Mother’s Day


Sometimes I just don’t like Mother’s Day, or any “special” day, for that matter.  It’s a lot of pressure.  Like, ok, the day’s not going to be perfect, but it’s hard not to raise expectations when the buzz is in the air.

My Mother’s Day was mainly good.  Akiva and Bill got up early, as is their habit, and went downstairs to make cards for me.  Gideon and I got up later, as is our habit.  Bill’s attempt to make gluten-free crepes was valiant indeed, and motivated entirely by love.

I had to sing in church this morning, and Akiva had soccer, so the gang of us did our usual mad dash to get out the door and go to our respective appointments.  I wasn’t crazy about having to work on Mother’s Day, but as I am daily realizing, being a mother means doing what has to be done.

When I got home, close to 1, Bill was upstairs napping with Gideon, and Akiva was painting in the dining room.  He’s become quite self-reliant around Gideon’s nap time, maybe even too much so, since when I asked him if he wanted to hang out after I ate lunch, he said no.  He wanted to go upstairs and read.  I ate lunch, put the laundry in the dryer, and prepped dinner.

Eventually Bill came downstairs.  We had library business to attend to today (books & videos due) and I’d hoped he would have gotten that done before soccer so that we would be in the clear for the afternoon.  Of course we were all in a rush, so it didn’t happen.  I suggested that maybe Bill and Akiva could take care of it right away while Gidi was napping, so that our big Mother’s Day outing didn’t end up being to the Newton Library.  And then I burst into tears.  (At least this year it wasn’t my mother-in-law making me cry.)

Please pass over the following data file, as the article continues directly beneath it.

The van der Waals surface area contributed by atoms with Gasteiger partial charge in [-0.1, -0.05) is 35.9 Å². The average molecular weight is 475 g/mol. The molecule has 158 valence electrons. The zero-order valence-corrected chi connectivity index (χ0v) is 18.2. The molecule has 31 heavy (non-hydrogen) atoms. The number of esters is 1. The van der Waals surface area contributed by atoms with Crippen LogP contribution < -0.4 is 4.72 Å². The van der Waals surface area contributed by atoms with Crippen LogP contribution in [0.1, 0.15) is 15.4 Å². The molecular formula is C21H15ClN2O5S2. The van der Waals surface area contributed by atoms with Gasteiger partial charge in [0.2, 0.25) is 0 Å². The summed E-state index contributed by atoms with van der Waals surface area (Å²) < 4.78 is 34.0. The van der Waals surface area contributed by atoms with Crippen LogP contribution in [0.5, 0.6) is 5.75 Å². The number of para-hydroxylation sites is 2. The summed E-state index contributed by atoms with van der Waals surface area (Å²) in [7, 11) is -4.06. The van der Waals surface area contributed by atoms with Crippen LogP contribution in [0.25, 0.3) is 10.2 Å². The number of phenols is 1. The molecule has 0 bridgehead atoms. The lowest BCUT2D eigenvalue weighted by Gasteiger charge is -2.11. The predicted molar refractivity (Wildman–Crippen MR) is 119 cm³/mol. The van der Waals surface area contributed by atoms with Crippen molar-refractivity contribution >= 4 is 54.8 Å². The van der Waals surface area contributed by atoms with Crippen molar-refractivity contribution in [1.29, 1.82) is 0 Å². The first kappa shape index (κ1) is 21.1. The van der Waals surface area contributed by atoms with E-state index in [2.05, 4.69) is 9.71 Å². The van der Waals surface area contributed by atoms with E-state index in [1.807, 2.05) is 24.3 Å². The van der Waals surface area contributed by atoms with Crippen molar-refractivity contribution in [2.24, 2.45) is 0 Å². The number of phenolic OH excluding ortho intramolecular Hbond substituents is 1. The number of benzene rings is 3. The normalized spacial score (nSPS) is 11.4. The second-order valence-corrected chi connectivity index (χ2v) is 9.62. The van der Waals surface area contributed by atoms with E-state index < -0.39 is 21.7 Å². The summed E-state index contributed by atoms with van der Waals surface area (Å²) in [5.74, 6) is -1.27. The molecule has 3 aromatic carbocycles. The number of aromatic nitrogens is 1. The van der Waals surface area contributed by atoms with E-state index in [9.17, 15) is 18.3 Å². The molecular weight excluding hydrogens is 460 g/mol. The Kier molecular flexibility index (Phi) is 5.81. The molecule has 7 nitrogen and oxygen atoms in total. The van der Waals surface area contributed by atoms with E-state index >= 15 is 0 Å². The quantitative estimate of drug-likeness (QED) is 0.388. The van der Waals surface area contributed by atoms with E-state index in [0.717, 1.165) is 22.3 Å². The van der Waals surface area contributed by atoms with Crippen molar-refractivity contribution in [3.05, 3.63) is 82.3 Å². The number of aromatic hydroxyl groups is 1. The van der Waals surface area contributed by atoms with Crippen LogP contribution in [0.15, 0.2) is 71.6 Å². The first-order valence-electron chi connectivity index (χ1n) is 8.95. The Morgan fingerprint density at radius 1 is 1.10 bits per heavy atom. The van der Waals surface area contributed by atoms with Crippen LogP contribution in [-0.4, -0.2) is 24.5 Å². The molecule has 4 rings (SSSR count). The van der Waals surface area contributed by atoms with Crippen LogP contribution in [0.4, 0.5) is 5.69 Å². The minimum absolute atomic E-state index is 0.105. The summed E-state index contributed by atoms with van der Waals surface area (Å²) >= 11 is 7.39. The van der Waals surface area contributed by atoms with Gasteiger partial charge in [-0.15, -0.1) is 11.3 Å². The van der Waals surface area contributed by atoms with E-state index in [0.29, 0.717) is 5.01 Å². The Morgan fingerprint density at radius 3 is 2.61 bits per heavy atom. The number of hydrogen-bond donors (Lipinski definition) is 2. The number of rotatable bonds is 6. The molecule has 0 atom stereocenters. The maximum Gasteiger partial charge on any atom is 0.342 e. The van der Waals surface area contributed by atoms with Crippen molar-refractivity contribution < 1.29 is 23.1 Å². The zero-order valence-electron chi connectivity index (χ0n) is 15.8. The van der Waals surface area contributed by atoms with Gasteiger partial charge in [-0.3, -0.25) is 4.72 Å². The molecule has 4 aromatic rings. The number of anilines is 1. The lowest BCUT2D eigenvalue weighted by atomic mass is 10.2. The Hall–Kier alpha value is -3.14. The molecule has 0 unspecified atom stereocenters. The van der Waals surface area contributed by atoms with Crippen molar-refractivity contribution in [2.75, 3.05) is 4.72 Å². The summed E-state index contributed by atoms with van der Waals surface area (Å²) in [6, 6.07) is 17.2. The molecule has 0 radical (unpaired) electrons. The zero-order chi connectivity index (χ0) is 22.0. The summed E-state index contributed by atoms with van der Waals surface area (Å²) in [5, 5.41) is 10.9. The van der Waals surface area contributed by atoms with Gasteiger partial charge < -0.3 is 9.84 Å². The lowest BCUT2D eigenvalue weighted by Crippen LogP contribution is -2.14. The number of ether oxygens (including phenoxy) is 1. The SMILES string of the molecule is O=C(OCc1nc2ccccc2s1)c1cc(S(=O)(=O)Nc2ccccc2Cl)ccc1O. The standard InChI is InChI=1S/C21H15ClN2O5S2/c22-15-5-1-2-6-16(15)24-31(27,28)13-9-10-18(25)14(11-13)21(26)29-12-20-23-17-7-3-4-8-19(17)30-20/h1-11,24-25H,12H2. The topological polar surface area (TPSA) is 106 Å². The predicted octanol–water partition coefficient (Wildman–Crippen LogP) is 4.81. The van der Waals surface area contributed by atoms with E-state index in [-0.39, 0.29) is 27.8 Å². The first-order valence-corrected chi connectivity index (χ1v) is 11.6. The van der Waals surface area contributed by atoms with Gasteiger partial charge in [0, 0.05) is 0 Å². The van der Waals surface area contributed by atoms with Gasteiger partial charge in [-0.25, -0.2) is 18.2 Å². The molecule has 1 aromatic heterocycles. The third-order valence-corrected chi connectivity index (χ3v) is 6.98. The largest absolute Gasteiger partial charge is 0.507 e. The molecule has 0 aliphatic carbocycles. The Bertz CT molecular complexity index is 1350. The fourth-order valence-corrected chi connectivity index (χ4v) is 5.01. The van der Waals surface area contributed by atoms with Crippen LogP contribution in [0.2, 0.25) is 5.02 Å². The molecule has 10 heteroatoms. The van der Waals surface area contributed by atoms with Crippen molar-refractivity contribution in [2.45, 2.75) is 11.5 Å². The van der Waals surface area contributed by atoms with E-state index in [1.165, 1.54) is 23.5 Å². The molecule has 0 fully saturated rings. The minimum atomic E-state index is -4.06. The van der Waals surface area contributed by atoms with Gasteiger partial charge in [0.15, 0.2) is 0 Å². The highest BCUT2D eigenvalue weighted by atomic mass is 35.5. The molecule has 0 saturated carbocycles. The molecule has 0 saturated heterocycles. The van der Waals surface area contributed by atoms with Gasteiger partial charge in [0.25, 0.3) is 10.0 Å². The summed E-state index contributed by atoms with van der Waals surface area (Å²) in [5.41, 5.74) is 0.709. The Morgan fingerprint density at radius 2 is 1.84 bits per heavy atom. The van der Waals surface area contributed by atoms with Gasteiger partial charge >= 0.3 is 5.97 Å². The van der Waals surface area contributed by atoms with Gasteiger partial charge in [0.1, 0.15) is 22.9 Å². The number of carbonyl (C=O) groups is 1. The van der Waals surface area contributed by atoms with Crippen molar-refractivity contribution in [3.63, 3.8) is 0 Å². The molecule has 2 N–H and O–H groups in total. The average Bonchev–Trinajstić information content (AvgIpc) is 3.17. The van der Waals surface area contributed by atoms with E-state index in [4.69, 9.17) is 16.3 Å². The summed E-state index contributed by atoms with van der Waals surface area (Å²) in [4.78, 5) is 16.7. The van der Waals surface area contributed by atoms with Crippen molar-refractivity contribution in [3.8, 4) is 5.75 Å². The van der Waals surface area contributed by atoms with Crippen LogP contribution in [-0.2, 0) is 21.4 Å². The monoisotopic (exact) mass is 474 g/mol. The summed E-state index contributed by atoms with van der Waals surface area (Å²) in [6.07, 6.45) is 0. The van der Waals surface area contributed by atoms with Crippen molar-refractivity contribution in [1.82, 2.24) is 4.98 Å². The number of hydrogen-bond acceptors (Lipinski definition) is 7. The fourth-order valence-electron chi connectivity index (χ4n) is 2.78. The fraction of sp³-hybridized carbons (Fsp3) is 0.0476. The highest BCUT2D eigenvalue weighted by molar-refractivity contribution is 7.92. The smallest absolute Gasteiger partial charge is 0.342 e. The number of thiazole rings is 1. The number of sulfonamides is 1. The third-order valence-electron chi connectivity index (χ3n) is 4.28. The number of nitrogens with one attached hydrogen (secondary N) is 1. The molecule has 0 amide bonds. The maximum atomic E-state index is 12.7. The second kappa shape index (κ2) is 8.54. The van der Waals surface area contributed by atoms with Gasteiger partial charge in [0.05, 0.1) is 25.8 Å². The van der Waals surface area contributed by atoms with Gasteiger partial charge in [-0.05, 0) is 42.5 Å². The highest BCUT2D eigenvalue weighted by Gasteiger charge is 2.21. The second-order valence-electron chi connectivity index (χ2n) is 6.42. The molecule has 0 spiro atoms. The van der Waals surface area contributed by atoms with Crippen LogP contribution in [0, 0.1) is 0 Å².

Here’s the thing about the pressure:  I knew there would be no flowers, no restaurant brunches, no gifties.  I knew it was going to be a work day.  I knew Gideon’s nap was going to eat up our potential family time, because that is what happens every Sunday.

And yet I allowed myself to think about how nice it would be if those impossible things materialized.  As much as I know I am lucky to have a happy, healthy, intact family, with food on the table and a roof over our heads and an amazing congregation and an even more amazing education for our children — well, I also wanted brunch.  I feel embarrassed for buying into the cultural claptrap, and ashamed of my ingratitude.  I can imagine people (maybe even you) thinking I should be happy to have time to spend with my family.  I also imagine those same people had brunch, damn it.

Anyway, the guys went to the library and took care of business.  They came home. Bill and I have been talking lately about the movie Don Juan de Marco.  It’s not a stellar film, but it has a stunning scene toward the end that has been much on my mind in recent weeks.  Although I hadn’t asked, he brought the DVD home from the library, and I was grateful.

When Gidi was still napping at 3, we decided to wake him up.  Akiva went in and snuggled him, and then we all spent some time together goofing around on the bed.  Closer to 4, we got shoes and jackets on and (finally!) went for a nature walk.  It was there that I got my Mother’s Day gift:


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